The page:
The people who voted for Trump were basically idiots who had failed in their own lives, and wanted to blame someone other than themselves. That’s what Trump promises: he will help the losers who want to win vicariously through him. Most of his support came from white registered Democrats who never completed college, and probably had never held a decent job in their lives for any length of time. But there are enough self-made losers in America, apparently, that a clown can be selected as the nominee of a major party.
Consider this post by Kevin Williamson in National Review magazine:
The white middle class may like the idea of Trump as a giant pulsing humanoid middle finger held up in the face of the Cathedral, they may sing hymns to Trump the destroyer and whisper darkly about “globalists” and — odious, stupid term — “the Establishment,” but nobody did this to them. They failed themselves.
If you spend time in hardscrabble, white upstate New York, or eastern Kentucky, or my own native West Texas, and you take an honest look at the welfare dependency, the drug and alcohol addiction, the family anarchy — which is to say, the whelping of human children with all the respect and wisdom of a stray dog — you will come to an awful realization. It wasn’t Beijing. It wasn’t even Washington, as bad as Washington can be. It wasn’t immigrants from Mexico, excessive and problematic as our current immigration levels are. It wasn’t any of that.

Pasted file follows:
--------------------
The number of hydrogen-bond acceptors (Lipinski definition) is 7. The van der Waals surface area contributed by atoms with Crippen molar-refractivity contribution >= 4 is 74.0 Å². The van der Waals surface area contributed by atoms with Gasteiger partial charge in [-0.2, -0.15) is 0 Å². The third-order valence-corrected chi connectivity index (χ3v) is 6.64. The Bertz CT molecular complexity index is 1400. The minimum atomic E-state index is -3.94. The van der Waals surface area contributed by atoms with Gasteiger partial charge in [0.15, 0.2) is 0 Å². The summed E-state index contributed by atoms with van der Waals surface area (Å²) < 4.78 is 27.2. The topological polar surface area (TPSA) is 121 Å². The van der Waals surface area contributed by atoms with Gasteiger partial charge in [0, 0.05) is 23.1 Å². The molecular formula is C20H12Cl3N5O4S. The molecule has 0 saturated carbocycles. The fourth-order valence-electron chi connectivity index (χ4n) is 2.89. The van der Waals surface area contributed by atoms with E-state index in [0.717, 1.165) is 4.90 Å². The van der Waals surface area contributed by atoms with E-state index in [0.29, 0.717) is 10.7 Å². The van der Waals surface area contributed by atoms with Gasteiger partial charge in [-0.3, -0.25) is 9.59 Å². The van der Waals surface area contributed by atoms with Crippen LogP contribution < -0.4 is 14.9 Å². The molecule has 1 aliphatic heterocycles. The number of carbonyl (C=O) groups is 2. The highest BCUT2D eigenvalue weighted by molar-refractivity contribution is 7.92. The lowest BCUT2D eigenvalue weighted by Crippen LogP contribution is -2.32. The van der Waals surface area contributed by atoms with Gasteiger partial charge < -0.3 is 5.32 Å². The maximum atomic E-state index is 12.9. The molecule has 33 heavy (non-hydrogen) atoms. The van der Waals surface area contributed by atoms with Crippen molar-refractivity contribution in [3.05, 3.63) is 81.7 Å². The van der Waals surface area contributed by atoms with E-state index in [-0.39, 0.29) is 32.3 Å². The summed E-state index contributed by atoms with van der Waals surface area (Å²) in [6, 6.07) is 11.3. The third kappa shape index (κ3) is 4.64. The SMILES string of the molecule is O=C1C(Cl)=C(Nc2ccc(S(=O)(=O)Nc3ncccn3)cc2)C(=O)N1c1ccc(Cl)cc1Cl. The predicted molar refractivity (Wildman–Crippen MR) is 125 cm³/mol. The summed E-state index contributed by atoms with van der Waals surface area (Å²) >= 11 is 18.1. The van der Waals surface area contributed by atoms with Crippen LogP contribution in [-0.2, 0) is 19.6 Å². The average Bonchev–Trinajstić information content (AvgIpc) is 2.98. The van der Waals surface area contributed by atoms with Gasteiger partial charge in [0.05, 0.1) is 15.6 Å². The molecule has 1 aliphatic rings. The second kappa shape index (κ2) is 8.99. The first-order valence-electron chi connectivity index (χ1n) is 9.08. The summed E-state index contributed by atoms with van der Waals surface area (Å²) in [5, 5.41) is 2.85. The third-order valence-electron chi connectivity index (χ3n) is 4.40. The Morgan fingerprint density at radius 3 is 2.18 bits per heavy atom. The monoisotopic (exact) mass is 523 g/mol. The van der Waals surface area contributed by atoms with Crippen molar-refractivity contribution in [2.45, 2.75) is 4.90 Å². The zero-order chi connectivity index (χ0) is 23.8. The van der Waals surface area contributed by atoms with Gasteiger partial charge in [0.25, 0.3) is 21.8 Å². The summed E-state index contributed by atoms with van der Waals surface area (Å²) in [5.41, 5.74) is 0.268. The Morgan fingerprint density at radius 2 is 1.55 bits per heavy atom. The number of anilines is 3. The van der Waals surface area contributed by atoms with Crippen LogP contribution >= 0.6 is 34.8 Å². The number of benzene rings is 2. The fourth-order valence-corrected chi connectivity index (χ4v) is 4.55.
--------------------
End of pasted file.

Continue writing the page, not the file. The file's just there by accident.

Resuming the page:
Nothing happened to them. There wasn’t some awful disaster. There wasn’t a war or a famine or a plague or a foreign occupation. Even the economic changes of the past few decades do very little to explain the dysfunction and negligence — and the incomprehensible malice — of poor white America. So the gypsum business in Garbutt ain’t what it used to be. There is more to life in the 21st century than wallboard and cheap sentimentality about how the Man closed the factories down.
The truth about these dysfunctional, downscale communities is that they deserve to die. Economically, they are negative assets. Morally, they are indefensible. Forget all your cheap theatrical Bruce Springsteen crap. Forget your sanctimony about struggling Rust Belt factory towns and your conspiracy theories about the wily Orientals stealing our jobs. Forget your goddamned gypsum, and, if he has a problem with that, forget Ed Burke, too. The white American underclass is in thrall to a vicious, selfish culture whose main products are misery and used heroin needles. Donald Trump’s speeches make them feel good. So does OxyContin. What they need isn’t analgesics, literal or political. They need real opportunity, which means that they need real change, which means that they need U-Haul.